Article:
The Best Small Wine Programs in Vancouver

kissa

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Two years ago I wrote an article listing my choices for the best wine programs in Vancouver. I was looking for the very best lists in the city. In that article I provided a set of criteria that formed the basis for my evaluation. Revisiting my evaluation today, I can’t say that the restaurant wine scene has changed that much at the top level in Vancouver since 2017, which has much to do with our real estate and cost of living situation. I may today knock off L’Abattoir and Vij’s from the list of the very best if I am to be extremely strict in my analysis, but I also cannot find any real replacements at the top end. As such, this year I decided to provide a list of what I believe are the best small wine programs in the city. I intentionally exclude restaurants with very large cellars and significant wine budgets. However, in this analysis I still apply the criteria from two years ago and have added some additional special factors, which I articulate below.

Listing Strength: A top small wine program simply cannot have a hyper-conservative wine on either the by the glass or by the bottle list. I appreciate the need to sell wines and the margin requirements of by the glass. However, to stand out a small wine program should feel confident enough to present only wines of merit that are consistent with the food program and the atmosphere of the restaurant. Staff should be trained to understand and sell these wines, sharing excitement with diners. As there are not many choices on a small list, each miss seriously takes away from the entire package. Do not waste space on the list with uninspired selections.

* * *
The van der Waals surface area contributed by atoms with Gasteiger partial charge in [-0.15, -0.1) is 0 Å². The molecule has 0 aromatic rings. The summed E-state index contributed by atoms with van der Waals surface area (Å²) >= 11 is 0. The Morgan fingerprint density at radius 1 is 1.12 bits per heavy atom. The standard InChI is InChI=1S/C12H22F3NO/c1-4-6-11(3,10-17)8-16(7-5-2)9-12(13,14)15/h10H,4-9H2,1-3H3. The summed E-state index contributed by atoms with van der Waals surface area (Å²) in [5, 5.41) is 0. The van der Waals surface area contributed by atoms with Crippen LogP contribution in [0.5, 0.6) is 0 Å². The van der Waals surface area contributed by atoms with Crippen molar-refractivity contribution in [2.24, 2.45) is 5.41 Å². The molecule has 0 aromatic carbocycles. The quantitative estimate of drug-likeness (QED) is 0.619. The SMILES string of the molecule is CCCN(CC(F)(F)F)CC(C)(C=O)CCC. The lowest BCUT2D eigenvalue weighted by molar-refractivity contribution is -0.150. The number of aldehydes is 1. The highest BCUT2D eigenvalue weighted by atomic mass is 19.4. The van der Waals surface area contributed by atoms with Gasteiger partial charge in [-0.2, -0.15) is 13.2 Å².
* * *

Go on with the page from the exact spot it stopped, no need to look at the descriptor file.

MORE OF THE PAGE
Balance and Variety: I wrote extensively about this in my 2017 rankings. These criteria apply to small programs as much as large programs. Balance and variety in a small program means that any diner, no matter their preferences, should find something to suit their palate. The real challenge is combining this with the previous criteria. What separates the mediocre small lists from the best is that the wines on offer both avoid over-conservativism but also appreciate the range of legitimate palate preferences of diners. I am not saying to cater to the soft drink crowd, but most diners are more sensible and willing to try new things so long as the staff listen to their preferences and relevant options are on the list. Balance and variety is also essential for seasoned wine-lovers as their preferences change based on mood, company, weather, food, etc. A list that leaves a diner feeling deflated after reading it for lack of an exciting option will never do well in this category.